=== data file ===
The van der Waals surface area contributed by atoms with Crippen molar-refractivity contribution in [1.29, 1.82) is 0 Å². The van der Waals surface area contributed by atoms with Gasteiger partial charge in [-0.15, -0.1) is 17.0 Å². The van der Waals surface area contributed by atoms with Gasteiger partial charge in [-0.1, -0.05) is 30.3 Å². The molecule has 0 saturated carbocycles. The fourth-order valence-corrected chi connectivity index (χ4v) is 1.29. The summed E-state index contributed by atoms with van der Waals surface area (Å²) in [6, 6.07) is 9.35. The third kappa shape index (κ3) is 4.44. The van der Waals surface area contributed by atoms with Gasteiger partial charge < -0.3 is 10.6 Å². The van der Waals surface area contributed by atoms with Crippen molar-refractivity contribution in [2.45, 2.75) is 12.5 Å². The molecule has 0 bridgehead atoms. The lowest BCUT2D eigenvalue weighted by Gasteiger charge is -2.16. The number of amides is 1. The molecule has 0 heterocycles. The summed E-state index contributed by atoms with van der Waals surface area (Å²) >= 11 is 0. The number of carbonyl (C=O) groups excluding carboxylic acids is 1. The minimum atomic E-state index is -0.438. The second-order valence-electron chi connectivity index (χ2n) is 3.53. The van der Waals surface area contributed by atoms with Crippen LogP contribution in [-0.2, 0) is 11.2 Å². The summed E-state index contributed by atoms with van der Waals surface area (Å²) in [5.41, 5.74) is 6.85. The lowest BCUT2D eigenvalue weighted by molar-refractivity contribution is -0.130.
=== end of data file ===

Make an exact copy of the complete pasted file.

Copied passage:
The van der Waals surface area contributed by atoms with Crippen molar-refractivity contribution in [1.29, 1.82) is 0 Å². The van der Waals surface area contributed by atoms with Gasteiger partial charge in [-0.15, -0.1) is 17.0 Å². The van der Waals surface area contributed by atoms with Gasteiger partial charge in [-0.1, -0.05) is 30.3 Å². The molecule has 0 saturated carbocycles. The fourth-order valence-corrected chi connectivity index (χ4v) is 1.29. The summed E-state index contributed by atoms with van der Waals surface area (Å²) in [6, 6.07) is 9.35. The third kappa shape index (κ3) is 4.44. The van der Waals surface area contributed by atoms with Gasteiger partial charge < -0.3 is 10.6 Å². The van der Waals surface area contributed by atoms with Crippen molar-refractivity contribution in [2.45, 2.75) is 12.5 Å². The molecule has 0 bridgehead atoms. The lowest BCUT2D eigenvalue weighted by Gasteiger charge is -2.16. The number of amides is 1. The molecule has 0 heterocycles. The summed E-state index contributed by atoms with van der Waals surface area (Å²) >= 11 is 0. The number of carbonyl (C=O) groups excluding carboxylic acids is 1. The minimum atomic E-state index is -0.438. The second-order valence-electron chi connectivity index (χ2n) is 3.53. The van der Waals surface area contributed by atoms with Crippen LogP contribution in [-0.2, 0) is 11.2 Å². The summed E-state index contributed by atoms with van der Waals surface area (Å²) in [5.41, 5.74) is 6.85. The lowest BCUT2D eigenvalue weighted by molar-refractivity contribution is -0.130.